First, Ms. Peake contends that the ALJ erred by not determining that her depression constitutes a severe impairment. Id. at pp. 5-9. An impairment is considered “severe” if it significantly limits the claimant's ability to work. See 20 C.F.R. § 404.1521(a). The claimant bears the burden of proving that her impairment is severe. See Johnson v. Astrue, 2012 WL 203397, at *2 (D. Md. Jan. 23, 2012) (citing Pass v. Chater, 65 F.3d 1200, 1203 (4th Cir. 1995)). Here, the ALJ thoroughly considered Ms. Peake's depression at Step Two. (Tr. 24). Most significantly, the ALJ noted that Ms. Peake's “mental status examinations showed only minimal or no abnormalities, ” and that her “treatment notes [did] not demonstrate any significant limitation in functioning” due to her depression. Id. The ALJ also noted that Ms. Peake's “condition remained relatively stable over time.” Id. Moreover, the ALJ cited the State psychological consultant's determination that Ms. Peake “had only ‘mild' restriction of activities of daily living, ‘mild' difficulties in maintaining social functioning, and ‘mild' difficulties in maintaining concentration, persistence, or pace[.]” (Tr. 24-25). Accordingly, the ALJ fairly concluded that Ms. Peake's depression had no more than a minimal effect on her ability to work. Id. Moreover, even if the ALJ had erred in his evaluation of Ms. Peake's depression at Step Two, such error would be harmless. Because Ms. Peake made the threshold showing that her left wrist fracture, hypertension, and varicose veins constituted severe impairments, the ALJ continued with the sequential evaluation process and properly considered all of the impairments, both severe and non-severe, that significantly impacted Ms. Peake's ability to work. See 20 C.F.R. § 404.1523. Any Step Two error, then, does not necessitate remand.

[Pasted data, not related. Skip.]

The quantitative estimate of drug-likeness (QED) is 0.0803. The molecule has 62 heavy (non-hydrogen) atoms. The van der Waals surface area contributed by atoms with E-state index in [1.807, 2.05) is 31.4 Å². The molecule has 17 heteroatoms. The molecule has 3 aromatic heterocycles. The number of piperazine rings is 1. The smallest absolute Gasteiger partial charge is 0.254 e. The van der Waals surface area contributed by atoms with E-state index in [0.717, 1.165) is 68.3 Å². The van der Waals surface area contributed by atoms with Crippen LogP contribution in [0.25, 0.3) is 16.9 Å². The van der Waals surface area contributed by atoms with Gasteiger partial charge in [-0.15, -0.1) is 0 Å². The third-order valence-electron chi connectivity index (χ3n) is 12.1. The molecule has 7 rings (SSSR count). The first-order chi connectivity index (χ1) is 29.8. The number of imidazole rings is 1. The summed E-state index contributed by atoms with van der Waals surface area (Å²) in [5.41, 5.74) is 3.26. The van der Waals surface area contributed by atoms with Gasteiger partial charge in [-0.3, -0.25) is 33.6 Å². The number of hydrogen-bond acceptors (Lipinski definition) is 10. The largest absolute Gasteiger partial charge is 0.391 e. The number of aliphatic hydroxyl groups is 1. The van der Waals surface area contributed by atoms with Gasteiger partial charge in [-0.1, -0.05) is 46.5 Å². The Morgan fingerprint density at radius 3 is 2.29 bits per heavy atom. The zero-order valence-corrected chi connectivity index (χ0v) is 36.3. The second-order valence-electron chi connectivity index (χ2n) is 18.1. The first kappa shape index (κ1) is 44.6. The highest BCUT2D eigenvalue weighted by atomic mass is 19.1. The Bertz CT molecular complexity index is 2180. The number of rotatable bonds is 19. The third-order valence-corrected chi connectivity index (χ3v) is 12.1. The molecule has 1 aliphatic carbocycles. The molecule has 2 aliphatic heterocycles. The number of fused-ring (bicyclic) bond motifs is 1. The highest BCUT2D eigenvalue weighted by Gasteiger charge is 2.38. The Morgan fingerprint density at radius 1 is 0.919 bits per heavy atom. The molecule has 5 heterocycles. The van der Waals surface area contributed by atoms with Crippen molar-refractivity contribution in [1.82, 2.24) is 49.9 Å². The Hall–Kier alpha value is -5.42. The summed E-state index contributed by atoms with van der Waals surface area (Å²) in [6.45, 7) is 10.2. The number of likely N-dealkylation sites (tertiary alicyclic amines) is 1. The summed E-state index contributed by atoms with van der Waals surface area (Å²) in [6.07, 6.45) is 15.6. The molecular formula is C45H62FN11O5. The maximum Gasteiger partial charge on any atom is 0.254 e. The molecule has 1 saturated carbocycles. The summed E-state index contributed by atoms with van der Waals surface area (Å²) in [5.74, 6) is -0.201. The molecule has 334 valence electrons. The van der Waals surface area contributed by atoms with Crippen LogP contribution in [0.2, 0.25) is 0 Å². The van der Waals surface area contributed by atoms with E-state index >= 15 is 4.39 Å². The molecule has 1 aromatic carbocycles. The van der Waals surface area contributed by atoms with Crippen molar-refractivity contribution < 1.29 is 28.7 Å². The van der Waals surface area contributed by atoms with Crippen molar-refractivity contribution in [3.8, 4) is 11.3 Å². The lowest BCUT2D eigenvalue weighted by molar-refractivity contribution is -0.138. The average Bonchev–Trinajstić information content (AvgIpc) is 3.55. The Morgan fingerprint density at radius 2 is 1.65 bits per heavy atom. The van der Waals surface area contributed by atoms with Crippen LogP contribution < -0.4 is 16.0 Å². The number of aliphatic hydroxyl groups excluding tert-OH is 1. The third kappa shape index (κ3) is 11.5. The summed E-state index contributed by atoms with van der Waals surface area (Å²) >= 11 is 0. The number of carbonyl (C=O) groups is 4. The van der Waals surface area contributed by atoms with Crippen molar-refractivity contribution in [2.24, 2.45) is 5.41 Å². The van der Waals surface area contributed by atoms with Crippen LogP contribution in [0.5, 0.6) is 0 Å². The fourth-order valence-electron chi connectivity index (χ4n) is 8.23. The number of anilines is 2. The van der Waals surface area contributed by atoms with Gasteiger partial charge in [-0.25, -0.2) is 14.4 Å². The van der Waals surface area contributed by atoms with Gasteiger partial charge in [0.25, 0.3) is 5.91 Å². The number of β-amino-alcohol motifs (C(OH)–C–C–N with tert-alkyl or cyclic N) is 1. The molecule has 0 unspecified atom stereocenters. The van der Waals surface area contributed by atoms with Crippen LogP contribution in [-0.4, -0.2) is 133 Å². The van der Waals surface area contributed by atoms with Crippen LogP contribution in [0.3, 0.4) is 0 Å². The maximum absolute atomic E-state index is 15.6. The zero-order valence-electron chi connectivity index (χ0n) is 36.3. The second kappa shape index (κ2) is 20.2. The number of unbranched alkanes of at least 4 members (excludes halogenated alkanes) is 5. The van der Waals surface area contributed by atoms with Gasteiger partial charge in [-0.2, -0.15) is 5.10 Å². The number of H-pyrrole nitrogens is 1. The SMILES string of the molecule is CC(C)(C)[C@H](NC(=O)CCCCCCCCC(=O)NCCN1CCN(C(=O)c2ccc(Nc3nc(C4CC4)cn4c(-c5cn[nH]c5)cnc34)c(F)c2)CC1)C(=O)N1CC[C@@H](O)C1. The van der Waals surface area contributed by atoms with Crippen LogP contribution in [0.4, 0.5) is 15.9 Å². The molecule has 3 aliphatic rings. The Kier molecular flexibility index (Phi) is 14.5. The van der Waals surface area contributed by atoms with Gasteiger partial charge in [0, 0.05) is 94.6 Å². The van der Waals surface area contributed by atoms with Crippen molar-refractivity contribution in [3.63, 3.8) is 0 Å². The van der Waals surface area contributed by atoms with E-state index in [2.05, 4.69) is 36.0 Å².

In addition, the ALJ's RFC analysis sufficiently explains why there are no depression-related limitations in the RFC assessment. The ALJ explained: “Though the claimant has received psychiatric treatment, her mental status remained stable with medications and therapy, and she maintained her usual activities of daily living without particular assistance.” (Tr. 34). Moreover, the ALJ addressed Ms. Peake's GAF scores and contrasted them with “fairly benign mental status examinations and conservative treatment.” (Tr. 36). In light of the analysis provided by the ALJ citing substantial evidence, the RFC assessment is adequate.